The Last Supper

A fusion of process and performance
In cooperation with Michael Dodt and The Last Supper Team

On a rainy night in the late winter of 2003, my wife and I were driving home from Frankfurt after meeting with our friend and business associate, Michael Dodt. Suddenly, out of nowhere, the idea came to me. “We must have a dinner in a church, in celebration of Easter, called The Last Supper,” I blurted out to my wife. “It will serve as both a commemorative event and an act of renewal for those involved.” As I spoke these words, a kind of energetic anointing took place – there was all this energy around my head, like a crown (I say crown because it felt like my hair was standing on end). I looked up at the sky through the window on my side of the car (my wife was driving), and it was as if the heavens had opened and there was a host of angels up there shouting, “Yes! Yes!” Such a heavenly response I took not only as confirmation, but as a kind of command. This must happen, I thought. And it did, the following year.


On Green Thursday, at the Weissfrauen Kirche in Frankfurt, after much planning and preparation, with a support group of twenty people (which included a crew of lighting specialists), an event called “The Last Supper” took place. Twelve guests of various backgrounds, ages and professions were invited to a four-course meal in the church. The meal was cooked on site by a chef and his two assistants. Each guest had been asked in advance to prepare a presentation lasting no more than ten minutes on a subject related in some way to the theme of renewal. There were four speakers in each of the three intervals between the courses. Two so-called historians, working directly on laptops, selected and condensed  what was being said by the guests. Also present to record the event were a camera crew and the photographer Jörg Baumann.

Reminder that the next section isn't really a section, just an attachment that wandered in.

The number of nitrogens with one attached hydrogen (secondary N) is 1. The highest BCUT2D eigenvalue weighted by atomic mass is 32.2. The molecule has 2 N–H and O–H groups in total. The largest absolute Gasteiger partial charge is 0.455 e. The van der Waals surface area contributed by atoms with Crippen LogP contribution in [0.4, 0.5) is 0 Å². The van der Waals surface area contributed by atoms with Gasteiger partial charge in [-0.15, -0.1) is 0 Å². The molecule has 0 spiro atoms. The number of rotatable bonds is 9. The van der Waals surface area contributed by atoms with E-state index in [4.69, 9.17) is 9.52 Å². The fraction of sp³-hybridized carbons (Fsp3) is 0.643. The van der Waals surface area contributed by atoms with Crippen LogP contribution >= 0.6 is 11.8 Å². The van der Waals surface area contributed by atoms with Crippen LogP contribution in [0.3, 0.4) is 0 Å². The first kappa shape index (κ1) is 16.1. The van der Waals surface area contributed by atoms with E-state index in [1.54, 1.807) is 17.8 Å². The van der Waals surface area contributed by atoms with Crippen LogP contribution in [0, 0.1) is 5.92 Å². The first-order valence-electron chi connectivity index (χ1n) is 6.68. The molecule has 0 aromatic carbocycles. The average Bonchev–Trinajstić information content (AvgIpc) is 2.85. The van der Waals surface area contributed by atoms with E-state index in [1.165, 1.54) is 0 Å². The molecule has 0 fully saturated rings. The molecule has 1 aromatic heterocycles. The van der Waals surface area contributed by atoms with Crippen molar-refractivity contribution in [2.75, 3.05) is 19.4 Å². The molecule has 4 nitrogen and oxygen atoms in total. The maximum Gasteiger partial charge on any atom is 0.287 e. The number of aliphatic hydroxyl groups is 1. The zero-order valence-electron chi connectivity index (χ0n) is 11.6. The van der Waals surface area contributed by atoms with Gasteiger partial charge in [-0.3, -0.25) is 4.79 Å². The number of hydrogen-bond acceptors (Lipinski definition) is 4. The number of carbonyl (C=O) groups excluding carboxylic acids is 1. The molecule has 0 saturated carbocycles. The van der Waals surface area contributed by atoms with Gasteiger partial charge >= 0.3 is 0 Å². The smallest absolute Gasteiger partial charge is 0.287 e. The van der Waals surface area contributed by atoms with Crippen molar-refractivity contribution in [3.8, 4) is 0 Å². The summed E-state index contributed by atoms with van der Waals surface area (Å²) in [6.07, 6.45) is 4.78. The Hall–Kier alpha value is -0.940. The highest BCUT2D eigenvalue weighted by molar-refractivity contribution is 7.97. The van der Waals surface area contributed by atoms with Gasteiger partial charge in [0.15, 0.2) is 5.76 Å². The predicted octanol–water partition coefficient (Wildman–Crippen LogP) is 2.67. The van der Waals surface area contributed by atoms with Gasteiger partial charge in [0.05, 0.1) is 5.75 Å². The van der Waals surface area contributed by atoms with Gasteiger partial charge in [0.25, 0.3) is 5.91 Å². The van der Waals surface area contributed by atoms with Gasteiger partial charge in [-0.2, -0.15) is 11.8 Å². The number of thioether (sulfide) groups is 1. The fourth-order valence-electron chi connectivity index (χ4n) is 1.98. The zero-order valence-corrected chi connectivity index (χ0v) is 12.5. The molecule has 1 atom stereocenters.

sharing_64guest_641saladprep_64historians_64photo by Jörg Baumann

Read more ⇒ the last_supper_concept (pdf 1,8 MB)